On August 22, 2002, at 0730 Pacific daylight time, an Air Tractor AT-301 restricted category airplane, N8793S, came to rest inverted in a newly disked open field during a forced landing that was precipitated by a loss of a propeller blade while in cruise flight. The airplane, operated by Spain Air under the provisions of 14 CFR Part 137 as a aerial application operation, sustained substantial damage. The commercial pilot, the sole occupant, was not injured. Visual metrological conditions prevailed for the local area flight and no flight plan had been filed. The flight departed a private airstrip about 0650.

According to the pilot, he had been crop dusting since midnight. There were no mechanical anomalies noted during any of the flights. On the accident flight part of the propeller blade came off. The pilot stated that the engine started to vibrate and he made an emergency landing in a cotton field. On the landing rollout the landing gear caught on the soft dirt and the airplane nosed over, coming to rest inverted.


Airframe records indicated that the propeller had been overhauled on October 31, 2001. During the overhaul, the propeller blades, manufactured by Pacific Propeller, Kent, Washington, were converted to the Hydromatic Blade 6533A-12. The overhaul records show that the customer supplied the hub assembly, and that there was pitting on the blade shanks and bearings.

According to Pacific Propeller the appropriate inspection document for the propeller blades is the Hamilton Standard 130B Blade Overhaul Manual. The manual contains information for a dye penetrant inspection to detect cracks or other discontinuities in damaged areas, as well as dimensional checks for dressing out the propeller blade during overhaul. The manual has a section that deals with a local (field) repair to grind or file corrosion out of the blade. Once the grinding is complete a dye penetrant inspection should be done to detect any damage.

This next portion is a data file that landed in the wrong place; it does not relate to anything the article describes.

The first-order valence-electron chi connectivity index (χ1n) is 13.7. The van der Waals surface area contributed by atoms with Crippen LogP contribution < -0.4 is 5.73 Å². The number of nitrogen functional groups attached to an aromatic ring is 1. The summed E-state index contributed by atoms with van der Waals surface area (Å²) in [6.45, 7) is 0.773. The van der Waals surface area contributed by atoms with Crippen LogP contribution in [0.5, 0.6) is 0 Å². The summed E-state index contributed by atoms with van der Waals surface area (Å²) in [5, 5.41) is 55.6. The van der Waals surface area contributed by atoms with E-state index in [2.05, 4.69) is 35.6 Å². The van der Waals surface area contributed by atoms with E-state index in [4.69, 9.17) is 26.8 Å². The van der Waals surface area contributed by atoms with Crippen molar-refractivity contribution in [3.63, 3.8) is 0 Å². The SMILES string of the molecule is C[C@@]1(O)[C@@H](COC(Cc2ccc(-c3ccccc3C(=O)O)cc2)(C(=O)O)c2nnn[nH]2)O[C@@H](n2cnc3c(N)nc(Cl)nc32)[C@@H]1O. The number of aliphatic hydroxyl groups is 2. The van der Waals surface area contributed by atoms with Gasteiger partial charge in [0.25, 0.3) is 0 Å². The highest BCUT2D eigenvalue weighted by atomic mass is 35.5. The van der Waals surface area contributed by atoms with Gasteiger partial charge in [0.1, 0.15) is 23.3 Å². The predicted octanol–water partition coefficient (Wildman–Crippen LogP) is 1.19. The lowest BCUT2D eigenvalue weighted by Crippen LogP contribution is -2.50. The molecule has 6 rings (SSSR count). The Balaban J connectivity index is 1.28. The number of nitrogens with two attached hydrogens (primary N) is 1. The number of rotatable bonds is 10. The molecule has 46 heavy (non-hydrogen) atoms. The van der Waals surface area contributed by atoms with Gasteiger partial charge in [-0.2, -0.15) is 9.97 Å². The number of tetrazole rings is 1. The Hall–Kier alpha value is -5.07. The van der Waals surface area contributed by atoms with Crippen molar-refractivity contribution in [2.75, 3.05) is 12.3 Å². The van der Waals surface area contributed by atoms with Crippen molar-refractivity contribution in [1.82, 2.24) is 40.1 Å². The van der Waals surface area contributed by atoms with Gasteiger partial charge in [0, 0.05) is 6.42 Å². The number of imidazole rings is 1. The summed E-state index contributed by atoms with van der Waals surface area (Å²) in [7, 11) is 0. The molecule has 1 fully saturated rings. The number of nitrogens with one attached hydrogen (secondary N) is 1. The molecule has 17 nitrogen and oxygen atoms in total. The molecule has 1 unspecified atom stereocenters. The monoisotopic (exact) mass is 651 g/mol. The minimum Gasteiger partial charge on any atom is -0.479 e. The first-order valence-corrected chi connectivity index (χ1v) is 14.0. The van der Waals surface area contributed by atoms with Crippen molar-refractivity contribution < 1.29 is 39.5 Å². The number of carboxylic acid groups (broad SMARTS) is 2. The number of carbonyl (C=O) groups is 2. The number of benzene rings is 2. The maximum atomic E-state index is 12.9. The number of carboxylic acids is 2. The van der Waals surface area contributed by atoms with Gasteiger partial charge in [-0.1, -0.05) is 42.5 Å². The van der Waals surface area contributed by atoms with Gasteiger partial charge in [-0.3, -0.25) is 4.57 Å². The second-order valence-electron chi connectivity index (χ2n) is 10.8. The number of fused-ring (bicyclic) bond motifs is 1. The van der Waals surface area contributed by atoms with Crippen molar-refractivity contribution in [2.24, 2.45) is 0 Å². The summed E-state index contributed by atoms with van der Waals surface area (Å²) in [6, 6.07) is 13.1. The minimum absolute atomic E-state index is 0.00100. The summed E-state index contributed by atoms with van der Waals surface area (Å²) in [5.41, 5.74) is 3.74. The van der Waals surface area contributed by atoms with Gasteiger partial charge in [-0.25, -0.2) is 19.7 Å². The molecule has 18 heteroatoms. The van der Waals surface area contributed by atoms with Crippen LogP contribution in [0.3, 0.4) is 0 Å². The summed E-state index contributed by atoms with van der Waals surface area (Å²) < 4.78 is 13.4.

Airworthiness Directive 81-13-06 R2 (Amendment 39-4133, revised by Amendment 39- 4409, and further revised by Amendment 39-6271) applies to Hamilton Standard propeller blades and was issued to prevent propeller blade failure due to corrosion and fatigue. The AD calls for an inspection of the propeller blades to be accomplished within 90 days after July 1, 1982, or within 18 months since the last inspection. If corrosion is found the propeller blades are required to be reinspected at intervals not to exceed 18 months since the last inspection. The 18 month interval can be extended up to 60 months if no corrosion is found.

According to the manufacturer's Federal Aviation Administration approved airplane flight manual preflight visual walk-around inspection, the pilot is to inspect the "prop blades for nicks or cracks."

The propeller blade was examined by the Safety Board Metallurgical Laboratory in Washington, D.C. The blade had a chordwise fracture about 40 inches from the butt end. The blade fracture surface displayed shiny, faceted fracture features that spanned 60 percent of the chord's width. This region had crack arrest marks and a smoothly curving boundary, features consistent with fatigue. The fatigue features emanated from multiple origins from a nick on the flat side of the blade's leading edge. The nick measured 0.2 inch wide chordwise, 0.15 inch spanwise and 0.06 inch deep. Adjacent to the nick were several straight, parallel grooves. The grooves were uniform, and consistent with tool marks.

Use your browsers 'back' function to return to synopsis
Return to Query Page